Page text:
Retailers have been smashed with a double-hammer blow on booze that will help the illegal beer market flourish and allow supermarkets to maintain ‘pocket money’ prices.
The Government has abandoned plans to bring in beer duty stamps similar to those on bottles of spirits. The Federation of Wholesale
Distributors says the move could have “wiped out” beer smuggling.
To compound this own-goal, the Government has ditched Prime Minister David Cameron’s pledge to introduce a minimum price per alcohol unit, and has taken the soft option to ban below-cost selling, calculated by duty plus VAT.
ACS chief executive James Lowman said: “Alcohol fraud is having a devastating effect on local shops. For too long criminals have been able to exploit a flawed system to sell non-UK duty paid product. The Treasury’s own estimate is a duty loss of £800m in beer alone.
“Ministers’ decision to abandon plans to impose a duty stamp on beer is a major step backwards that allows the black market to flourish at the expense of honest retailers and taxpayers.”
NFRN national president Colin Fletcher said the ban on below-cost selling, due in spring 2014, did not go far enough.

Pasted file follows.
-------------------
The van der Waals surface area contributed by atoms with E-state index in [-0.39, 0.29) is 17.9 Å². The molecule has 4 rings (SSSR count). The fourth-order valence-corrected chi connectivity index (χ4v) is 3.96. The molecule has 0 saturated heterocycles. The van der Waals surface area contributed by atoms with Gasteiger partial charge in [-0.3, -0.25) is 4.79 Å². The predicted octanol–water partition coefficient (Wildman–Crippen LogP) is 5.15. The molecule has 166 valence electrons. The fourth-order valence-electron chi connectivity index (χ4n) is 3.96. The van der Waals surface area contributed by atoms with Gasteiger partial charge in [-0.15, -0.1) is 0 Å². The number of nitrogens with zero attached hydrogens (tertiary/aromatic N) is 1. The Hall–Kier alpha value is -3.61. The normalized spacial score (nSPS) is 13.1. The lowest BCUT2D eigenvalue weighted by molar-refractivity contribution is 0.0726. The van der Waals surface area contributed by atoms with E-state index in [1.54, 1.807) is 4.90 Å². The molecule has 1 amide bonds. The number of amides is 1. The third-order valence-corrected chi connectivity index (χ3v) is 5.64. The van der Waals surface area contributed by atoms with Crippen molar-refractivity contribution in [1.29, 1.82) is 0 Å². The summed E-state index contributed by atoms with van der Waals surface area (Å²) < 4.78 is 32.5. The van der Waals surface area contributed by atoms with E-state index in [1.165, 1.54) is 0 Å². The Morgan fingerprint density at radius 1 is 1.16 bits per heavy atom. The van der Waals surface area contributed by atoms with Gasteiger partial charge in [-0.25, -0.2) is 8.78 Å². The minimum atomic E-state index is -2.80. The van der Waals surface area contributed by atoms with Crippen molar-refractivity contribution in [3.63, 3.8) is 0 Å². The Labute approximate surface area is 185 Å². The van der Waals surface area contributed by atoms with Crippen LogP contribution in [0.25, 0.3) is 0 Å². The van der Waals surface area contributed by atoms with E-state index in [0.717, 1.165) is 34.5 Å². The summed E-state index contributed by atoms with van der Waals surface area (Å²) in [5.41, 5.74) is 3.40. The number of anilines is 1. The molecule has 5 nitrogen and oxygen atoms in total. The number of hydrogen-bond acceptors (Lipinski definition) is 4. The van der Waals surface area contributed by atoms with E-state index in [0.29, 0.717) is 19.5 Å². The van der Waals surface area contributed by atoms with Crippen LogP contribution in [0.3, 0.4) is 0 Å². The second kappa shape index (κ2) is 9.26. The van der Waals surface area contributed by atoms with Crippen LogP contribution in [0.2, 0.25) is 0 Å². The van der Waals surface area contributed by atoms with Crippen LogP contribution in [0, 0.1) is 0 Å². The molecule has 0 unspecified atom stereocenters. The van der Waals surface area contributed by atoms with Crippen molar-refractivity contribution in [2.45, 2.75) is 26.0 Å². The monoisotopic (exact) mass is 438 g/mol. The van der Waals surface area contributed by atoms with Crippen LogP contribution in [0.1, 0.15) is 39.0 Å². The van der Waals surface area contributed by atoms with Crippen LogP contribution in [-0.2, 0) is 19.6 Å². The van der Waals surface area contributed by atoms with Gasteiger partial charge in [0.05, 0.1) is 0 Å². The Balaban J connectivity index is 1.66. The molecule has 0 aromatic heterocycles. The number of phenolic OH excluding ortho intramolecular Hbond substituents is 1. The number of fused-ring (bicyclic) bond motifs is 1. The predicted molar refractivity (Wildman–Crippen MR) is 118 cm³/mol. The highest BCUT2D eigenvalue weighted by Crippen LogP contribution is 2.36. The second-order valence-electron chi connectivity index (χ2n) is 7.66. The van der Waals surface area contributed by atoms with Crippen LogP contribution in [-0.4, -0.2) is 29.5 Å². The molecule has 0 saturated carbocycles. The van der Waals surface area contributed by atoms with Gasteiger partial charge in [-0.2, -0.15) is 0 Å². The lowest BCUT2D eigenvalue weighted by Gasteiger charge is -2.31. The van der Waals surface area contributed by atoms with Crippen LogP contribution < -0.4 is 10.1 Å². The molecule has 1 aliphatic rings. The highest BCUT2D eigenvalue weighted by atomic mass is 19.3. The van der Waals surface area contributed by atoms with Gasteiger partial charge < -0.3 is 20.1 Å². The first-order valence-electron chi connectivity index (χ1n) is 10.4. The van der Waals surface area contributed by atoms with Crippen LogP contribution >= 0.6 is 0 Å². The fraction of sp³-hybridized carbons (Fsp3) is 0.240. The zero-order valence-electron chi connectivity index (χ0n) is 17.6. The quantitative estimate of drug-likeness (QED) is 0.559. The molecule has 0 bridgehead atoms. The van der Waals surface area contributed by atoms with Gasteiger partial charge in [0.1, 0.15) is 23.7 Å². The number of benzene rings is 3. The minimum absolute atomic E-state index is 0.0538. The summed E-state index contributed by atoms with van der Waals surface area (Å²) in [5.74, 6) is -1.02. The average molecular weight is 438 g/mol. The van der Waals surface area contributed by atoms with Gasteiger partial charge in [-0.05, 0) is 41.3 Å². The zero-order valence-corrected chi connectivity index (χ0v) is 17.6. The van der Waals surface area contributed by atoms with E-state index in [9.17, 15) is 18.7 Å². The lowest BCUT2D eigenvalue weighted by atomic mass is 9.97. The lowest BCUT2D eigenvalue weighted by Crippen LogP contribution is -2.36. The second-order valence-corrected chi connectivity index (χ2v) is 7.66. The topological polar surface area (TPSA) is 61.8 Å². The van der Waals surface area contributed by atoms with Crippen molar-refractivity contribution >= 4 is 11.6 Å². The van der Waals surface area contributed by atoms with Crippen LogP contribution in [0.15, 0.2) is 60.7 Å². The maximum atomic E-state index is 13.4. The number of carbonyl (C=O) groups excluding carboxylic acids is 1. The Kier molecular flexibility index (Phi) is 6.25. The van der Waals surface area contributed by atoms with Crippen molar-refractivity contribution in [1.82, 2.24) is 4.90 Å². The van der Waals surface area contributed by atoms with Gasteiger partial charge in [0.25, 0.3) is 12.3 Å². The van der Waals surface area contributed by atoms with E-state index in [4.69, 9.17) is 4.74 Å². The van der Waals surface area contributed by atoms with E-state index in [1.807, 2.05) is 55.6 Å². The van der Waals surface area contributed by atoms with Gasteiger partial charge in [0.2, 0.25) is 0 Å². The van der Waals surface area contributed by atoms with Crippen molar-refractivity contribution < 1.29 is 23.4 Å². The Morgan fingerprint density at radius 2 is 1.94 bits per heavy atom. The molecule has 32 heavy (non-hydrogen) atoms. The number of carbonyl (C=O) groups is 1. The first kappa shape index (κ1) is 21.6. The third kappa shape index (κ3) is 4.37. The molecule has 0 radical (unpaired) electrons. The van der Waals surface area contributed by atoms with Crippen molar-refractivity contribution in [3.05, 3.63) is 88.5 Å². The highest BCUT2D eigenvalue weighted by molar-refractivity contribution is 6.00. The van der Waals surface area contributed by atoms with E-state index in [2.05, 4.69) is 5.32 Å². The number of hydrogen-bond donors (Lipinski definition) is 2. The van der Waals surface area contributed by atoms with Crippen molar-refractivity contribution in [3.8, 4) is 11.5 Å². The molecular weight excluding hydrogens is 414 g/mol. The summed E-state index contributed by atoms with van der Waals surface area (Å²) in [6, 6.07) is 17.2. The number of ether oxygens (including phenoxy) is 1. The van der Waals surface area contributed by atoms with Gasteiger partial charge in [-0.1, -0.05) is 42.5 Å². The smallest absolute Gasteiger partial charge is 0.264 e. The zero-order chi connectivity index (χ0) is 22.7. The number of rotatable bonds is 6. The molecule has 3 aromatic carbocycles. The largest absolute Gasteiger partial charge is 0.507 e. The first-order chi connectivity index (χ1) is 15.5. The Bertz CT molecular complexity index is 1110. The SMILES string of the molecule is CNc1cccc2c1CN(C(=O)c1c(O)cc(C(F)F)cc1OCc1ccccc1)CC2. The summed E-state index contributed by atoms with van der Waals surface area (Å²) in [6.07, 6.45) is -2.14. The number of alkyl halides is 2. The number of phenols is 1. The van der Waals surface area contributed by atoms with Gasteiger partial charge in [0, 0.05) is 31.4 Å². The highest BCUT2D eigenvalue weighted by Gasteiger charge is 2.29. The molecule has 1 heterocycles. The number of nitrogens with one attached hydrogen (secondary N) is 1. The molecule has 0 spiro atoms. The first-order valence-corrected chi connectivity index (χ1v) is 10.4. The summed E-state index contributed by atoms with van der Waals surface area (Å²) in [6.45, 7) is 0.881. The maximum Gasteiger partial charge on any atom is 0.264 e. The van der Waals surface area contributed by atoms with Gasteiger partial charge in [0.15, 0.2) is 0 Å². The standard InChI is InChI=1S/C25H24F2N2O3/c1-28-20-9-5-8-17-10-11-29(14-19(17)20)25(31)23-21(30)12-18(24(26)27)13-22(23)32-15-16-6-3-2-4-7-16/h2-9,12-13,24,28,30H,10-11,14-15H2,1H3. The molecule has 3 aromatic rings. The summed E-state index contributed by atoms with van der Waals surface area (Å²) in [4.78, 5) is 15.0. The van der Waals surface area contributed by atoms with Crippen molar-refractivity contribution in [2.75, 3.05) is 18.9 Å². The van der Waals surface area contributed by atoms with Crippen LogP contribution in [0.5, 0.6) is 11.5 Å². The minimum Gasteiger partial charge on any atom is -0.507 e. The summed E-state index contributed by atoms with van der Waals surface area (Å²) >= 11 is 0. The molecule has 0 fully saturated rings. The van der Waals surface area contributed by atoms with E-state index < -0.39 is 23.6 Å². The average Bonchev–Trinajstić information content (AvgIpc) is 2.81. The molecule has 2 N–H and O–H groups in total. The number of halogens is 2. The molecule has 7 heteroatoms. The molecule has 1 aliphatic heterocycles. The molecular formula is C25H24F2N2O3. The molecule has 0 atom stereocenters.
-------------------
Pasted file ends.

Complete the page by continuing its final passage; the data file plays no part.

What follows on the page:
He said: “Independent retailers also wanted a minimum unit price on alcohol to help tackle crime against our members, which more often than not are fuelled by pocket money-priced alcohol available in all the supermarket chains.”
One bright note for independents, however, was that proposals to give licensing authorities power to limit off-licence numbers have been put on ice. As well as creating inconsistent rules in different parts of the country, ‘Cumulative Impact Policies’ could have prevented retailers from expanding their business and made it much harder for them to gain any future licences.
ACS public affairs director Shane Brennan told Retail Express: “The ACS has led the fight against the creation of off-licence ‘no-go zones’ that discriminate against our members getting licences to sell alcohol. We are delighted ministers have heard our concerns.”